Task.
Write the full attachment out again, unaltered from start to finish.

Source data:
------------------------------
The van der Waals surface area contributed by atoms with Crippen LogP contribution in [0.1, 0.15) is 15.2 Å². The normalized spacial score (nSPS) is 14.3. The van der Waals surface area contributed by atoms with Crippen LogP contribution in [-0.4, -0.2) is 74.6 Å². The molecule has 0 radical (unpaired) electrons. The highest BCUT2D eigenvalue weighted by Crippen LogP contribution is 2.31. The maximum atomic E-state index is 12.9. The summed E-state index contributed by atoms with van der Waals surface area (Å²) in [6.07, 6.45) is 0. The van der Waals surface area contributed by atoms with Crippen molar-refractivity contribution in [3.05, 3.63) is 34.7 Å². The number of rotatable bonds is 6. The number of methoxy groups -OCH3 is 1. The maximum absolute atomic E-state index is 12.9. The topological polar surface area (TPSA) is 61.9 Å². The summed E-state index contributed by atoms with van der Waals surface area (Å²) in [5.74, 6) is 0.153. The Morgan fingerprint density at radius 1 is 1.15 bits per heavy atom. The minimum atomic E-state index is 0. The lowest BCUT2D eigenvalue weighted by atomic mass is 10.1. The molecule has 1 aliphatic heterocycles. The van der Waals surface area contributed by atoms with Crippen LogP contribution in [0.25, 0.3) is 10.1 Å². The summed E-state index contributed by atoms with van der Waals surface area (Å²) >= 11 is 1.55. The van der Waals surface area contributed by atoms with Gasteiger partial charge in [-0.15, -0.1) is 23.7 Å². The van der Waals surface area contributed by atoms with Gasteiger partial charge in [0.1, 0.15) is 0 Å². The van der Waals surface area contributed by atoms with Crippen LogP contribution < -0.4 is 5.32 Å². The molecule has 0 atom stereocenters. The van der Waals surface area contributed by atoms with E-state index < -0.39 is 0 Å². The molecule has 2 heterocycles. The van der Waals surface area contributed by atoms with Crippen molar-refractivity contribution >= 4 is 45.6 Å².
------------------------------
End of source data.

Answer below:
The van der Waals surface area contributed by atoms with Crippen LogP contribution in [0.1, 0.15) is 15.2 Å². The normalized spacial score (nSPS) is 14.3. The van der Waals surface area contributed by atoms with Crippen LogP contribution in [-0.4, -0.2) is 74.6 Å². The molecule has 0 radical (unpaired) electrons. The highest BCUT2D eigenvalue weighted by Crippen LogP contribution is 2.31. The maximum atomic E-state index is 12.9. The summed E-state index contributed by atoms with van der Waals surface area (Å²) in [6.07, 6.45) is 0. The van der Waals surface area contributed by atoms with Crippen molar-refractivity contribution in [3.05, 3.63) is 34.7 Å². The number of rotatable bonds is 6. The number of methoxy groups -OCH3 is 1. The maximum absolute atomic E-state index is 12.9. The topological polar surface area (TPSA) is 61.9 Å². The summed E-state index contributed by atoms with van der Waals surface area (Å²) in [5.74, 6) is 0.153. The Morgan fingerprint density at radius 1 is 1.15 bits per heavy atom. The minimum atomic E-state index is 0. The lowest BCUT2D eigenvalue weighted by atomic mass is 10.1. The molecule has 1 aliphatic heterocycles. The van der Waals surface area contributed by atoms with Crippen LogP contribution in [0.25, 0.3) is 10.1 Å². The summed E-state index contributed by atoms with van der Waals surface area (Å²) >= 11 is 1.55. The van der Waals surface area contributed by atoms with Gasteiger partial charge in [-0.15, -0.1) is 23.7 Å². The van der Waals surface area contributed by atoms with Gasteiger partial charge in [0.1, 0.15) is 0 Å². The van der Waals surface area contributed by atoms with Crippen LogP contribution < -0.4 is 5.32 Å². The molecule has 0 atom stereocenters. The van der Waals surface area contributed by atoms with E-state index < -0.39 is 0 Å². The molecule has 2 heterocycles. The van der Waals surface area contributed by atoms with Crippen molar-refractivity contribution >= 4 is 45.6 Å².